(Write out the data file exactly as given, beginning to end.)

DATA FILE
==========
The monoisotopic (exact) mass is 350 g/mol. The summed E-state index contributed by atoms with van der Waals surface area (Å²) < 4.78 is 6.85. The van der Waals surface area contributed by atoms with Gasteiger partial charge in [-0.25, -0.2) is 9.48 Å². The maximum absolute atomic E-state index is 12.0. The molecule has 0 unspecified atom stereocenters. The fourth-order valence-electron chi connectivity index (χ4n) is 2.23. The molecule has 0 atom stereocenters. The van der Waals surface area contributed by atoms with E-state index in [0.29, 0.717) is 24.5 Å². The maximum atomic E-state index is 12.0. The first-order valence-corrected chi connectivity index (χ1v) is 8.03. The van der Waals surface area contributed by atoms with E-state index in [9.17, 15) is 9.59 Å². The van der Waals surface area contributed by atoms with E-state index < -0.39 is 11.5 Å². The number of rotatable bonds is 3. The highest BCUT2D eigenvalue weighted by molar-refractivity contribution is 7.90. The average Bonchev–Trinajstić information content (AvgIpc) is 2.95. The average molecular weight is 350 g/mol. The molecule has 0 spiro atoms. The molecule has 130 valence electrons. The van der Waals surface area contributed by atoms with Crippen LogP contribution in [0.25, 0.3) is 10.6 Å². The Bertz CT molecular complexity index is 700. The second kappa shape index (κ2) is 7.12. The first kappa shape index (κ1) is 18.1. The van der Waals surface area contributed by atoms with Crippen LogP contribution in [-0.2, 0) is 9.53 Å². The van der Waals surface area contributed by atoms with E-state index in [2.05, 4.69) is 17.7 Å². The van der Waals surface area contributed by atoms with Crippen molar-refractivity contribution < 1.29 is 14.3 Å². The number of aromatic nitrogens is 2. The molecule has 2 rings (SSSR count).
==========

The monoisotopic (exact) mass is 350 g/mol. The summed E-state index contributed by atoms with van der Waals surface area (Å²) < 4.78 is 6.85. The van der Waals surface area contributed by atoms with Gasteiger partial charge in [-0.25, -0.2) is 9.48 Å². The maximum absolute atomic E-state index is 12.0. The molecule has 0 unspecified atom stereocenters. The fourth-order valence-electron chi connectivity index (χ4n) is 2.23. The molecule has 0 atom stereocenters. The van der Waals surface area contributed by atoms with E-state index in [0.29, 0.717) is 24.5 Å². The maximum atomic E-state index is 12.0. The first-order valence-corrected chi connectivity index (χ1v) is 8.03. The van der Waals surface area contributed by atoms with E-state index in [9.17, 15) is 9.59 Å². The van der Waals surface area contributed by atoms with E-state index < -0.39 is 11.5 Å². The number of rotatable bonds is 3. The highest BCUT2D eigenvalue weighted by molar-refractivity contribution is 7.90. The average Bonchev–Trinajstić information content (AvgIpc) is 2.95. The average molecular weight is 350 g/mol. The molecule has 0 spiro atoms. The molecule has 130 valence electrons. The van der Waals surface area contributed by atoms with Crippen LogP contribution in [0.25, 0.3) is 10.6 Å². The Bertz CT molecular complexity index is 700. The second kappa shape index (κ2) is 7.12. The first kappa shape index (κ1) is 18.1. The van der Waals surface area contributed by atoms with Crippen LogP contribution in [-0.2, 0) is 9.53 Å². The van der Waals surface area contributed by atoms with E-state index in [2.05, 4.69) is 17.7 Å². The van der Waals surface area contributed by atoms with Crippen molar-refractivity contribution < 1.29 is 14.3 Å². The number of aromatic nitrogens is 2. The molecule has 2 rings (SSSR count).